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European Commissioner for Development
EU "Energizing Development" initiative: turning words into action
High-level event on Sustainable Energy for All / New York
24 September 2012
Ladies and Gentlemen,
As EU Commissioner for Development and Cooperation, let me begin by saying how happy I am to be participating in today's high-level event.
Up to this day, more than 61 countries committed themselves to the initiative, creating a momentum that gives the international community a clear responsibility to achieve the three Sustainable Energy for All objectives. I'm confident that this movement will strengthen, as access to sustainable energy is understood as a driving force for growth and sustainable development.
The time for discussion is now over.
We have to turn intentions into concrete actions that will bring modern energy to the World's poorest citizens, and catalyse renewable energy and energy efficiency across the globe.
The EU's commitment to this initiative is clear.
In Europe, with our 20-20-20 initiative; 20% renewable energy in our energy mix; a 20% improvement in energy efficiency, and a 20% cut in greenhouse gases, all by 2020 and now transformed into binding legislation, we will achieve the aims set out by the Secretary General at home, ten years ahead of the target date.
But we are also committed to playing our role globally to achieve the wider objectives of the initiative.
The EU is uniquely well placed to do this, as by far the Worlds' largest provider of official development assistance, and the world leader in renewable and electricity technologies.
At the EU Summit on Sustainable Energy for All in April 2012 President Barroso set the ambitious goal for the European Union of helping developing countries to provide 500 million people with access to sustainable energy services.
So, the EU is transforming this pledge into concrete action.
The European Commission now is ready to make the goals of this initiative a reality, with several hundred people in its offices across the globe mobilised for this effort. Only two weeks ago, a senior team of EU and World Bank representatives visited Kinshasa to discuss projects around the Great Lakes. They discussed the last steps for financing the Ruzizi II hydropower project and started working on the development of the Inga River potential. We are working with Rwanda, Burundi and the DRC to establish a regional Energy Plan, creating the conditions for investment to flow into an area that could be the green powerhouse of central Africa.
Cooperation is already ongoing in many countries. In Ghana, for example, we are assisting the government to establish a Renewable Energy Fund and together with the KfW and AFD we are discussing with the energy ministry which energy programmes to support until 2020.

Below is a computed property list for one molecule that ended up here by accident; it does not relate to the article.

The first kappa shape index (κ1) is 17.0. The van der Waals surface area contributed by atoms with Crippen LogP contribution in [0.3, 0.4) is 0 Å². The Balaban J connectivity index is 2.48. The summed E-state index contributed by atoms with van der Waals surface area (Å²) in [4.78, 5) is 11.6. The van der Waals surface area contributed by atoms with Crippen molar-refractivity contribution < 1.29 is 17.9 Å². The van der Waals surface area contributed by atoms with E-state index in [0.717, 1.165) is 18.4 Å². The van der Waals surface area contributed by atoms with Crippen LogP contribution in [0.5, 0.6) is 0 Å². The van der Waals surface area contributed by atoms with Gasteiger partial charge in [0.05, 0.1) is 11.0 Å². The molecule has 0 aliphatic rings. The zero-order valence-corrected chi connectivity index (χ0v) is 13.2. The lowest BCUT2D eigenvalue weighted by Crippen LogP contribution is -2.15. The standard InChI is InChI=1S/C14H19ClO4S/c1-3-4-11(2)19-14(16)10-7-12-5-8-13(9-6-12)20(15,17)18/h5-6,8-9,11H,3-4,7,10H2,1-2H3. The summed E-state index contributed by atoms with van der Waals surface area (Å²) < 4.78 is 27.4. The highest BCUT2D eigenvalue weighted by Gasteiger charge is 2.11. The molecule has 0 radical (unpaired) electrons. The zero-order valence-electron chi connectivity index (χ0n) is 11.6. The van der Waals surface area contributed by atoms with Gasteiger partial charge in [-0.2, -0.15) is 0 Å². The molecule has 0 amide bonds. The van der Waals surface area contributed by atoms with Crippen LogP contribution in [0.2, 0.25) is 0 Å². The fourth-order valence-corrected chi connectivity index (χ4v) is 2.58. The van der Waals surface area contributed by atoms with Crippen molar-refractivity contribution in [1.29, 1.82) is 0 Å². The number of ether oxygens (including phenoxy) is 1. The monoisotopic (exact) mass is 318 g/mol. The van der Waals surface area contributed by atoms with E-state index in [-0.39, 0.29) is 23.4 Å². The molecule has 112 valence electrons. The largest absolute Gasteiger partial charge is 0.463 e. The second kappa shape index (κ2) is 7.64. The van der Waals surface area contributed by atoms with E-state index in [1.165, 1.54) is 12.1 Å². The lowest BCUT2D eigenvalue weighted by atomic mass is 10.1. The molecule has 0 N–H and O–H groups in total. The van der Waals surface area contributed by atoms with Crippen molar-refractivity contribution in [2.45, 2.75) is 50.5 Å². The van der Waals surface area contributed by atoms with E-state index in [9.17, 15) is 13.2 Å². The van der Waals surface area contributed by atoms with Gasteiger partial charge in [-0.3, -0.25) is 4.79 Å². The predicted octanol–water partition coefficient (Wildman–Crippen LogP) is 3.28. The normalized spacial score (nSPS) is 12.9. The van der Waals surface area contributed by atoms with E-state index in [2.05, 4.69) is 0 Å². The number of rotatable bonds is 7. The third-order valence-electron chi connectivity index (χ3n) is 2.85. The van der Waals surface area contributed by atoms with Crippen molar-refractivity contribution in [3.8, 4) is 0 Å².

In Burkina-Faso the EU is supporting the construction of 22 MW solar power plant with 96 000 solar panels for an amount of 63 million Euro. Through this project the EU will help to provide sufficient electricity to more than 400 000 people.
We will also further assist our partners in the development of National Energy Action Plans over the next 6 to 18 months.
An EU technical assistance facility of 65 million Euro is already in place and we intend to mobilise at minimum 400 million Euros for energy-related actions in African countries, all over the next 2 years, and this through leveraged innovative financial instruments that should result in concrete investments of 4-8 billion Euros on the ground.
With the implementation of our Agenda for Change, mapping out priorities for EU development assistance from 2014 onwards, we can expect to add another several hundred million Euro to this figure for sustainable and inclusive energy investments every year, again highly leveraged, again results in investments on the ground in terms of billions of Euros.
These are just examples of the efforts that the EU is taking on the ground, turning objectives into fact.
But that is not all.
The EU also strongly supports the need for global coordination of our efforts in this area.
Only by working together will we achieve the ambitious objectives set by the Secretary-General.
In this context, I am happy to announce that we are willing in principle to support a coordination mechanism with both significant financing and seconded staff, once its structure and competencies have been clarified, and subject to the respect of relevant legal requirements.
I am looking forward to discussing further how best coordination can be ensured.
Each and every one of us has a responsibility to make this initiative a success and to deliver on what we promised.
The challenge for donors, governments, the private sector and civil society in industrialised and developing countries is enormous. But the battle will be worth it. You can count on the European Union to do its bit to mobilise its resources to reach the Sustainable Energy for All goals.